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22

If you repeatedly apply a generic function on its result, in a finite domain, you tend to obtain a "rho" structure: at some point, you enter a cycle whose length is (roughly) $\sqrt{N}$, where $N$ is the size of the output space for your function. In the case of MD5, $N = 2^{128}$ (MD5 outputs 128-bit values), so the cycle will have length about $2^{64}$ ...


5

Here are some hints on how it's done on Mega: The password provided is passed through a KDF to derive a key, that is used to en-/decrypt the master key (later provided by the server through an API call). To bring it down to the crucial bits: The KDF applies $2^{16}$ rounds of AES-128 with it. The details can be found in the function prepare_key() of the ...


4

A compression function takes two fixed size inputs: a chaining value and a message and returns a fixed size value. So it's essentially a hash function with fixed input size. Merkle-Damgård is a domain extender, which turns that compression function into a hash which supports arbitrarily long messages. MD uses the output of the compression of one block as ...


4

Indeed hashing is used to ensure integrity, but not this way. What you have in mind it seems is sending (msg, Hash(msg)). Indeed this is not secure because of the attack you describe. The first step starts with something you say by yourself: hashing algorithms are universal algorithms The name is not univesal but public, it means anyone knows it. ...


4

Yes, these notations always seem to mean that H^n(x) (or $H^n(x)$ in mathematical notation) means that $x$ is the first input, and that the next outputs are a hash of the previous output: H^0(x) = x // just defined as x below H^1(x) = H(x) H^2(x) = H(H^1(x)) = H(H(x)) H^3(x) = H(H^2(x)) = ... = H(H(H(x))) H^4(x) = ............... = H(H(H(H(x)))) ...


3

I believe Thomas Pornin's answer is by far superior to mine, but perhaps this answer can provide a simplification to his answer. When you initially hash some data, the possible input is infinite/limitless. You could input "abcdefghi...", "123456...", etcetera. However, the resulting hash possibilities are finite/limited. One of the beautiful things about ...


3

Your math is wrong — not the numerical calculation, but your interpretation of it. There are $256^{17}$ possible inputs and $256^{16}$ possible outputs. On average, there are $256$ inputs for each output. But there are no guarantees that this is the case for all outputs: it's in fact overwhelmingly likely that some outputs have more and others have fewer. ...


3

Yes, the output should have an entropy of 512 bit (or slightly less). Using it as a key is a good idea. If you want to generate more than 512 bits of key material out of the 512 bit you need to use a Key Derivation Function (KDF). You do not need to stretch the key, because it is no password and has a high amount of entropy - enough to make any brute force ...


2

If I understand your question correctly, you want to generate a short value $v(T)$ from a table $T$ such that if $T_1$ and $T_2$ have the same size and the same elements in each corresponding cell, then $v(T_1) = v(T_2)$, and if the tables have different sizes or different elements then $v(T_1) \ne v(T_2)$. What you need for that is two ingredients: A ...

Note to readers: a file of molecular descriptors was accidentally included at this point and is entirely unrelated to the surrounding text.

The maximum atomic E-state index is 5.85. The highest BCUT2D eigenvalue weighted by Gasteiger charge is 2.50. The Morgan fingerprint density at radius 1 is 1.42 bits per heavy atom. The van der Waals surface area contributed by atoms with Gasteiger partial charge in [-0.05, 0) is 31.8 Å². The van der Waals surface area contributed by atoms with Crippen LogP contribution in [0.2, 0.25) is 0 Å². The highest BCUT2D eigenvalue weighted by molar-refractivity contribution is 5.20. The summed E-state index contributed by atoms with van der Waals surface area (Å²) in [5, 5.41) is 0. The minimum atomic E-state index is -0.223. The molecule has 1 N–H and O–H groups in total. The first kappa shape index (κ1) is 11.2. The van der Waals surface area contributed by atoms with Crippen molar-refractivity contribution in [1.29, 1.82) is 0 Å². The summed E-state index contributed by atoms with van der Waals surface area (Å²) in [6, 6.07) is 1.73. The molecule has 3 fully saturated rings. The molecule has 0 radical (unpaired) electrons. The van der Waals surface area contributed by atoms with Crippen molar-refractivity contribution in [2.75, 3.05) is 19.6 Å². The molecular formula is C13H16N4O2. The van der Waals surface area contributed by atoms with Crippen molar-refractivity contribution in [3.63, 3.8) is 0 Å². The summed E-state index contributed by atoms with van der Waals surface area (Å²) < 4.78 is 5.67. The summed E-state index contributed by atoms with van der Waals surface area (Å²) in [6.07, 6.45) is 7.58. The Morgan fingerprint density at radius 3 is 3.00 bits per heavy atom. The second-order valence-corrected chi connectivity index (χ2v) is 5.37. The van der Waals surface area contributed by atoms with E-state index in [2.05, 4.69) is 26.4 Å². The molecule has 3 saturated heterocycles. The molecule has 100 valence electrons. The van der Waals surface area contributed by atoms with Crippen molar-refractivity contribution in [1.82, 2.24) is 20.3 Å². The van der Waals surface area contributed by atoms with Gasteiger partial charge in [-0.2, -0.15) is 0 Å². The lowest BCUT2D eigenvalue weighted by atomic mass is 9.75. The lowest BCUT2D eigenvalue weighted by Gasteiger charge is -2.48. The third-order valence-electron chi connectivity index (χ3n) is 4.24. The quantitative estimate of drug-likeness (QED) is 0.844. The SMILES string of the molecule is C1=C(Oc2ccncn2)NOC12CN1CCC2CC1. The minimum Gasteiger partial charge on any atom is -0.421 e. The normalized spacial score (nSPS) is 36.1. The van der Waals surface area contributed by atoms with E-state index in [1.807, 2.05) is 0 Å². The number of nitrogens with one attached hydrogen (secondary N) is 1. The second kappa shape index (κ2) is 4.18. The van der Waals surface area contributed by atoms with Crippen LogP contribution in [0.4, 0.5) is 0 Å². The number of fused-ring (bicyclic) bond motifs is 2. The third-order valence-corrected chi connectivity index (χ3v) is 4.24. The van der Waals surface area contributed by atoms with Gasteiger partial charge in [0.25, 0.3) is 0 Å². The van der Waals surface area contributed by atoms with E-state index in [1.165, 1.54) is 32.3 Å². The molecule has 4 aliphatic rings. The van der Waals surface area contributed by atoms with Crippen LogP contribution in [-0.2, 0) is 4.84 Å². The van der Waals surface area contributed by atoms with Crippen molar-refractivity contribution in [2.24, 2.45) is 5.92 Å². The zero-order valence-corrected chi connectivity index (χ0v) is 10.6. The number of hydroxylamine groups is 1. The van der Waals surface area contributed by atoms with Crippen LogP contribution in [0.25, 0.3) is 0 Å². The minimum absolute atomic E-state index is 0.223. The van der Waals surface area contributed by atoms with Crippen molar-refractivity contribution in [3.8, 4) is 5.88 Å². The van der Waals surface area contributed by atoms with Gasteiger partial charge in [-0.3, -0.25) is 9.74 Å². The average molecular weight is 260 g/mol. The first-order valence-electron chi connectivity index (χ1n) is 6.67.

2

The entropy of passwords is not universally distributed. So hashing can be used to concentrate the input of a hash. The concentration of entropy from another source is called extraction by HKDF, which is a key based key derivation function (which should not be used for passwords). This is from the introduction of RFC 5869, which defined HKDF: Thus, the ...


2

No, since passwords are usually far from uniformly distributed.


1

If the passwords are uniformly randomly generated among all possible byte sequences of the chosen length, then there is no point in having a password that's longer than min(hash length, brute force resistance) where brute force resistance is the number of brute force attempts that you want to resist. Picking a 32-byte password gives you a huge safety margin ...


1

Using AES as a Davies Meyer compression function is a bad idea: It has a block size of 128 bits, which limits its collision resistance to 64 bits, which is rather weak. This limitation could be overcome by using Rijndael with a 256 bit block size, but then you'd need to use a higher number of rounds. AES has been designed to work with randomly chosen ...


1

Using simply a hash function is not strong enough, even if the key is not stored. We the users tend to choose very crappy passwords, such as "1234" or "password". If you only use a hash function for generating the key, then there are a lot of chances that the generated keys are SHA256("1234") or SHA256("password"). That is, this method is very vulnerable to ...


1

It all depends on whether the rest of the input is guessable. The best attack we know for finding the input to SHA1, given the output and partial knowledge about the input, is a brute-force attack: For each candidate at the full input, try hashing that input with SHA1 and see if it matches the known output. So, the running time of the attack will be ...



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